Without net neutrality
States try to replace federal rules
With all campaigns in Nevada’s primary election coming to a head on election eve—June 11—other news that day got overlooked, including this: Net neutrality ended that day.
It took time for the net neutrality issue to take hold in Nevada. In 2014, though the issue was highly evolved elsewhere, few activists in Nevada knew of it and fewer understood it.
“Not off the top of my head,” said Progressive Leadership Alliance of Nevada Director Bob Fulkerson in 2014, when asked if he knew of anyone championing the issue ("Nettled,” RN&R, June 12, 2014).
Nevada’s U.S. Sen. Dean Heller was working hard to get net neutrality repealed, and no one in Nevada seemed disturbed.
“Net neutrality goes against years of sound internet policy—led by both Democrats and Republicans—to leave the internet virtually unregulated, that has ushered in an era of wonderful innovation and billions in private investment in infrastructure,” Heller said.
On Dec. 14, the Federal Communications Commission voted to repeal net neutrality rules adopted during Democratic primacy, which treated the internet like a public utility. The effect of that FCC vote came on June 11. Nothing changed immediately, but then no one expected it to. As attorney Chad Marlow wrote in an essay posted on the website of ACLU of Nevada, “Almost certainly not, because the big telecoms that fought so hard to kill net neutrality are smarter than that.” Objectionable behavior by internet service providers (ISPs) right away would have fueled revival of neutrality.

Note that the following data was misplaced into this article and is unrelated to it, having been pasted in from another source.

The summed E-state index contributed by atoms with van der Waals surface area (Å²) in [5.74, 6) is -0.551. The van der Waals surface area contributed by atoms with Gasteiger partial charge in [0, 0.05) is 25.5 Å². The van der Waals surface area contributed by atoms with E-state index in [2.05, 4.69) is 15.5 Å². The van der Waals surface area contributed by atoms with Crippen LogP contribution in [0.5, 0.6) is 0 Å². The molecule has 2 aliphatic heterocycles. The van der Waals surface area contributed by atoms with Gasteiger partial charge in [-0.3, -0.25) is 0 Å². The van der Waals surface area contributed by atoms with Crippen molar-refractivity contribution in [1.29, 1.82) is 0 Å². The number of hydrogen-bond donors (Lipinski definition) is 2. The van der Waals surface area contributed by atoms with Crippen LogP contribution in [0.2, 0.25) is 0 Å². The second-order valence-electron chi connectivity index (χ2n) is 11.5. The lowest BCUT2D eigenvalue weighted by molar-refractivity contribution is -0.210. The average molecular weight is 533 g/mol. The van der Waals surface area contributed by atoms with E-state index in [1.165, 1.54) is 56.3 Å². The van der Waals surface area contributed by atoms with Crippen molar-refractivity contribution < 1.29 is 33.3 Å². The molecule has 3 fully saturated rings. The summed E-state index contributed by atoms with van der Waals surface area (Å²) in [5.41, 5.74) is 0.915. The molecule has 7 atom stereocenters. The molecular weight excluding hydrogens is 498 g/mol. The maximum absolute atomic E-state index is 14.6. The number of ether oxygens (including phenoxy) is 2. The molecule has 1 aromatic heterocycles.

It’s amazing what taking net neutrality away from Nevadans has done. There is now a “Nevada For Net Neutrality” Facebook page. Protests around the state have been held to fight repeal. Groups have formed to fight the negative impacts that repeal could impose on Latinos, the small counties, and others. Nevada politicians besides Heller have responded to the new grassroots interest.
Unfortunately, it all came so late in the game that it had little effect. Votes from the Nevada congressional delegation fell into expected party stances—Republicans against net neutrality, Democrats in favor.
The issue has risen in the U.S. Senate race this year, with Republican Heller in the minority in the Senate, which voted to override the FCC vote and reinstate neutrality. Heller’s Democratic opponent, Jacky Rosen, signed a discharge petition on May 21 to force a bill restoring neutrality out of committee for a floor vote. That petition is still about 50 signatures short.
“Undoing net neutrality will hurt our economy and will make it harder for startups and Americans to conduct their business, stifling innovation and growth,” Rosen said in a prepared statement. “Access to free and open internet service providers is especially important for Nevadans living in rural communities.”